In May 2018 new rules came into force governing MOT tests that ensure vehicles are roadworthy and safe to drive.
Prior to the new regulations, a vehicle would either pass or fail an annual MOT test. There was also an ‘advisory’ category indicating problems that would need fixing before the following MOT test, but now further categories have been added into the mix, making the system much more complicated, both for vehicle owners and motor trade personnel.
An increase in vehicle MOT failures
And according to a BBC report the new test is likely to result in many more MOT test failures, while drivers and mechanics get to grips with the new rules. With around 30 million vehicles undergoing MOT tests each year, approximately 10 million of them failed under the old system, but this figure is certain to increase thanks to the introduction of tough new rules.
With hefty fines and penalty points being issued for drivers whose vehicles fail to comply with the new regulations, it makes good sense for MOT testing stations and mechanics make sure that their motor trade insurance provides them with the cover that they need. Even small businesses could be impacted by the new regulations, but it only takes a moment to check that you have the appropriate levels of cover from dedicated insurers, such as https://www.quotemetoday.co.uk/motor-trade-insurance.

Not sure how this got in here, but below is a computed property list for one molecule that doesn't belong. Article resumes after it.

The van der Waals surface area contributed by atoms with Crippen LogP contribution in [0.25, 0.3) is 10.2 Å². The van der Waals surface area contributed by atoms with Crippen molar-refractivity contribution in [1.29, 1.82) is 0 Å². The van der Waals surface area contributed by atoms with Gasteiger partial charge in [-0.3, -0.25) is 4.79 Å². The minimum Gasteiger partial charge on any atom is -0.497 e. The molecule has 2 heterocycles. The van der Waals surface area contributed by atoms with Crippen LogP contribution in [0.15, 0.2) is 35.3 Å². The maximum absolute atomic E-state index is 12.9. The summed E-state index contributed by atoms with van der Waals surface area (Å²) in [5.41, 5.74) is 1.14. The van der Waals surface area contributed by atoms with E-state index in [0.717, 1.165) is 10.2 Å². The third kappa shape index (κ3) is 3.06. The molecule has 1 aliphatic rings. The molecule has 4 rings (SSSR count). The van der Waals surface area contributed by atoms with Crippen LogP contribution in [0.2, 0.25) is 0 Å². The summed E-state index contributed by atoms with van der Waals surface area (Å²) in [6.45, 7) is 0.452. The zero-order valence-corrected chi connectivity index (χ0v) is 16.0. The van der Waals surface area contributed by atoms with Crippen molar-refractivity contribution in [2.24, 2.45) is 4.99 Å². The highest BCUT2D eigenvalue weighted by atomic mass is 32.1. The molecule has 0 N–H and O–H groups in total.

The new MOT rules introduce three new categories of Minor, Major and Dangerous faults. Minor problems won’t result in a fail, but the issues need to be fixed as soon as possible. Major faults will result in an MOT fail, but drivers are permitted to drive the car to another garage to have the problem fixed. Dangerous faults, however, prohibit the vehicle from being driven on a public highway, so the issues must be fixed in situ. Brake discs, reversing lights and steering systems will also be put under the spotlight under the tough new regulations.
Diesel cars have also come under the microscope under the new regulations, as the government seeks to limit harmful emissions. A vehicle’s DPF (Diesel Particulate Filter) must be removed and checked during the test, and any signs of tampering will result in an MOT fail, as will an indication that emissions exceed permitted levels.